People are not perfectly loving so if given the power to judge what is good or bad, people will do selfish or even cruel things. People’s loving nature can be corrupted by power. Someone might find it loving to manipulate/pressure someone into or out of euthanasia, perhaps if they will get inheritance to pay for their children’s food or something. Some might find it loving to end their life because they feel like a burden.

Fletcher and Robinson argue (influenced by Bonhoeffer) that humanity has ‘come of age’, however. This means that humanity has become more mature. In medieval and ancient time, when humanity had not come of age, people in general were less educated and less self-controlling. This meant that they needed fixed ridged clear rules to follow, because they could not be trusted to understand and act on the nuances and complexities in how a rule could justifiably be bent or broken if the situation called for it. However, now people are more civilised, to the point that granting them more autonomy will increase love without risking the stability of society.

Barclay disagrees however, and thinks that although people might appear improved, if granted the freedom (and thus power) to do what they want, they won’t choose the loving thing they will choose the selfish or even the cruel thing. This is essentially the classic argument that power corrupts. It also echoes the debate about the extent to which human nature is corrupt, such as by original sin. Also relevant is psychology like the Stanford prison experiment and literature like lord of the flies. It is a well-known feature of human psychology that power is corrupting. The freedom to decide what is good or bad without external supervision of legalistic laws grants humans more power and thereby corrupts them.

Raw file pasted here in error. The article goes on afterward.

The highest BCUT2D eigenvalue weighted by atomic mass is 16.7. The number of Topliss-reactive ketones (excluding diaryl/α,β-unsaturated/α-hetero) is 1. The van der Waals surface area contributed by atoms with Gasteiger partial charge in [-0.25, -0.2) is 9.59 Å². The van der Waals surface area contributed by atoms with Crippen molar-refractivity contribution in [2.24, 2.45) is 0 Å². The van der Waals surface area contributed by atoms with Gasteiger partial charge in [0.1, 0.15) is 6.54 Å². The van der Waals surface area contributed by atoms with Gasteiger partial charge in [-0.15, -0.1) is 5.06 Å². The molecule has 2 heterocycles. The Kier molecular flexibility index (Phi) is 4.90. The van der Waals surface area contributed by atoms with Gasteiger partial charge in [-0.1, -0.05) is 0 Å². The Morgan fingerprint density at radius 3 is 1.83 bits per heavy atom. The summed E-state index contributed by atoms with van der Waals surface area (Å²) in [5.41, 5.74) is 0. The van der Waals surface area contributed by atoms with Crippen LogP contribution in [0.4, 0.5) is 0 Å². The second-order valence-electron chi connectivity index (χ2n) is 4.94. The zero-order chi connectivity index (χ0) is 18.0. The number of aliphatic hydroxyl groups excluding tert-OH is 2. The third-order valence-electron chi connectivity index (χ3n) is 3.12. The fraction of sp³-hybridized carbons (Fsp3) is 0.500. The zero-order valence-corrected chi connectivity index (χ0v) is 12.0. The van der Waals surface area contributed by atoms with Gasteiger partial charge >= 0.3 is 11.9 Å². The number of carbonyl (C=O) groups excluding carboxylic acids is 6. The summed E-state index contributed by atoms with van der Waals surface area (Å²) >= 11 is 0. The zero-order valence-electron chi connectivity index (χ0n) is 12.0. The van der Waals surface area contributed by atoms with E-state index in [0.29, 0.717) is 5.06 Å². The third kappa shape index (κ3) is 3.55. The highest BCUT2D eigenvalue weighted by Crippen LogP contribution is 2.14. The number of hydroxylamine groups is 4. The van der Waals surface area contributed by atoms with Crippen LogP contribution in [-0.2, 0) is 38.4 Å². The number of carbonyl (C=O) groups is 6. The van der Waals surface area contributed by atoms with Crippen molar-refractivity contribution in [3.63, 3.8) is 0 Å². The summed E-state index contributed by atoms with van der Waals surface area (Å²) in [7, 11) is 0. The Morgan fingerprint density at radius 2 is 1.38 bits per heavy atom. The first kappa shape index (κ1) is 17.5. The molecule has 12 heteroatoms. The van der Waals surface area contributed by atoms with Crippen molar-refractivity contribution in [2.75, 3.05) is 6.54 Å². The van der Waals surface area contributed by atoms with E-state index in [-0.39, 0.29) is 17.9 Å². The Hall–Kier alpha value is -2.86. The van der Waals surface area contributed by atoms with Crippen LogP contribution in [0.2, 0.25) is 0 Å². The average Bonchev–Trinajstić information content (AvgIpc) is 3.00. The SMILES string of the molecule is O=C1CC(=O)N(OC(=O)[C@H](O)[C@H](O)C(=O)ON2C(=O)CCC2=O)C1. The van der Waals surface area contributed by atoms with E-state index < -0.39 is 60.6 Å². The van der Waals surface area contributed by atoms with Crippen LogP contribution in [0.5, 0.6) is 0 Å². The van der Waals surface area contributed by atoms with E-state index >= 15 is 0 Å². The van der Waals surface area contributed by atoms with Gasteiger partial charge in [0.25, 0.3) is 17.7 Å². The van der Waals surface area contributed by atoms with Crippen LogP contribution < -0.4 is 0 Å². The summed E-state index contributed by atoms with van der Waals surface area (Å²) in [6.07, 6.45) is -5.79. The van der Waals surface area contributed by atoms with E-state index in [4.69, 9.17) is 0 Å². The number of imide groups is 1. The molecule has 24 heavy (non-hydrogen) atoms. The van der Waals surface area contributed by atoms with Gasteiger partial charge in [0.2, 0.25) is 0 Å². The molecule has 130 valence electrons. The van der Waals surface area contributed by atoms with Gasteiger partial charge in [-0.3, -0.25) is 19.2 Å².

Natural law and the Catholic church on Euthanasia

Natural law ethics claims that we should follow the Bible teachings, which Aquinas calls the ‘divine law’. It claims there is also another law, the ‘natural law’ which also comes from God. God has given reason to human nature and designed it to be able to intuitively know the primary precepts of natural law.

Application to Euthanasia. Euthanasia violates the primary precept to protect and preserve human life. 

Violating the sanctity of life, such as by allowing euthanasia, also violates the primary precept of maintaining an orderly society. Natural law is the idea that God designed all things, including humans, with the potential to be in harmony if they follow God’s natural law, such as the preservation of human life. Failure to follow this will therefore cause disharmony. Our society will break down because living contrary to God’s design is unnatural and thus leads to immorality and social disorder.

Mother Theresa summed up this kind of argument well during her speech upon receiving the noble peace prize. She claimed “the greatest threat to world peace is abortion. If a mother can kill her own child in her own womb, what is left to stop us from killing one another?”

It is dangerous for human beings to give themselves the right to judge when it is ok to kill people. We are unworthy of that power because we would be corrupted by it. If we stop believing life is sacred, we reduce the value our society places on life and thus will treat it as less valuable. That will endanger the order of society. No human is good enough to wield that power responsibly.

The Catholic Church on euthanasia & the sanctity of life 

The Catholic Church uses the double effect to claim that sometimes doctors can stop or withdraw treatment (passive euthanasia) or even administer pain medication which could speed up death. So long as the intention is not to kill, the double effect would suggest such actions can be morally acceptable. 

The Catechism of the Catholic Church on euthanasia:

‘Direct’ (active) euthanasia is never justified, but passive euthanasia, whether voluntary or non-voluntary, can be justified through the double effect.

“Whatever its motives and means, direct euthanasia consists in putting an end to the lives of handicapped, sick, or dying persons. It is morally unacceptable … Discontinuing medical procedures that are burdensome, dangerous, extraordinary, or disproportionate to the expected outcome can be legitimate … Here one does not will to cause death; one’s inability to impede it is merely accepted.” – Catechism of the catholic church.